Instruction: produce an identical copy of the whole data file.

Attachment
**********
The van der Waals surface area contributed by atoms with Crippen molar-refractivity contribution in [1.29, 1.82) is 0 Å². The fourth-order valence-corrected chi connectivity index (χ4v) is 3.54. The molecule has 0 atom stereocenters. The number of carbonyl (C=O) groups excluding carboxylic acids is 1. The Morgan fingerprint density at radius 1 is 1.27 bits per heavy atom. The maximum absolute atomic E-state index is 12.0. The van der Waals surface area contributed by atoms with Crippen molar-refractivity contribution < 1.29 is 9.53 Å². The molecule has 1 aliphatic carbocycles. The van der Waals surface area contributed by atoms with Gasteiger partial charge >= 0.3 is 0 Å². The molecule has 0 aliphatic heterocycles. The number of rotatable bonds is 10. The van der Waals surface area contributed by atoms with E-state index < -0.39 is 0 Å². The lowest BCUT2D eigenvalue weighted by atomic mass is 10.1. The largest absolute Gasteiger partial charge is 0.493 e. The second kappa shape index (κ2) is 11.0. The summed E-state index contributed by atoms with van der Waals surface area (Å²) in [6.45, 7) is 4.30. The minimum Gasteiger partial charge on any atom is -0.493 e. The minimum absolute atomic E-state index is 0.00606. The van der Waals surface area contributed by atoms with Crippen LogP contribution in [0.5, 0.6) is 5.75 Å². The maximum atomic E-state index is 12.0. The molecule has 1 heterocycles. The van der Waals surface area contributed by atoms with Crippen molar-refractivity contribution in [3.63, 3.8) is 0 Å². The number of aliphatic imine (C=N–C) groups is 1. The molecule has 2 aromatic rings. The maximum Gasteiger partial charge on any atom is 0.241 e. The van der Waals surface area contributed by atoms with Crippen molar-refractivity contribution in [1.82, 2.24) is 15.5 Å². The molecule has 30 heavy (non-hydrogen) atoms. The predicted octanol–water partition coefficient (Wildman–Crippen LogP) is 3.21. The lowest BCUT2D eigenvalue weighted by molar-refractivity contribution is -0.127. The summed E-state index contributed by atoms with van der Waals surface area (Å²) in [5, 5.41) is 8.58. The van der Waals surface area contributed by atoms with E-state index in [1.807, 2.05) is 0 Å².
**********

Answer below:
The van der Waals surface area contributed by atoms with Crippen molar-refractivity contribution in [1.29, 1.82) is 0 Å². The fourth-order valence-corrected chi connectivity index (χ4v) is 3.54. The molecule has 0 atom stereocenters. The number of carbonyl (C=O) groups excluding carboxylic acids is 1. The Morgan fingerprint density at radius 1 is 1.27 bits per heavy atom. The maximum absolute atomic E-state index is 12.0. The van der Waals surface area contributed by atoms with Crippen molar-refractivity contribution < 1.29 is 9.53 Å². The molecule has 1 aliphatic carbocycles. The van der Waals surface area contributed by atoms with Gasteiger partial charge >= 0.3 is 0 Å². The molecule has 0 aliphatic heterocycles. The number of rotatable bonds is 10. The van der Waals surface area contributed by atoms with E-state index < -0.39 is 0 Å². The lowest BCUT2D eigenvalue weighted by atomic mass is 10.1. The largest absolute Gasteiger partial charge is 0.493 e. The second kappa shape index (κ2) is 11.0. The summed E-state index contributed by atoms with van der Waals surface area (Å²) in [6.45, 7) is 4.30. The minimum Gasteiger partial charge on any atom is -0.493 e. The minimum absolute atomic E-state index is 0.00606. The van der Waals surface area contributed by atoms with Crippen LogP contribution in [0.5, 0.6) is 5.75 Å². The maximum atomic E-state index is 12.0. The molecule has 1 heterocycles. The van der Waals surface area contributed by atoms with Crippen molar-refractivity contribution in [3.63, 3.8) is 0 Å². The number of aliphatic imine (C=N–C) groups is 1. The molecule has 2 aromatic rings. The maximum Gasteiger partial charge on any atom is 0.241 e. The van der Waals surface area contributed by atoms with Crippen molar-refractivity contribution in [1.82, 2.24) is 15.5 Å². The molecule has 30 heavy (non-hydrogen) atoms. The predicted octanol–water partition coefficient (Wildman–Crippen LogP) is 3.21. The lowest BCUT2D eigenvalue weighted by molar-refractivity contribution is -0.127. The summed E-state index contributed by atoms with van der Waals surface area (Å²) in [5, 5.41) is 8.58. The van der Waals surface area contributed by atoms with E-state index in [1.807, 2.05) is 0 Å².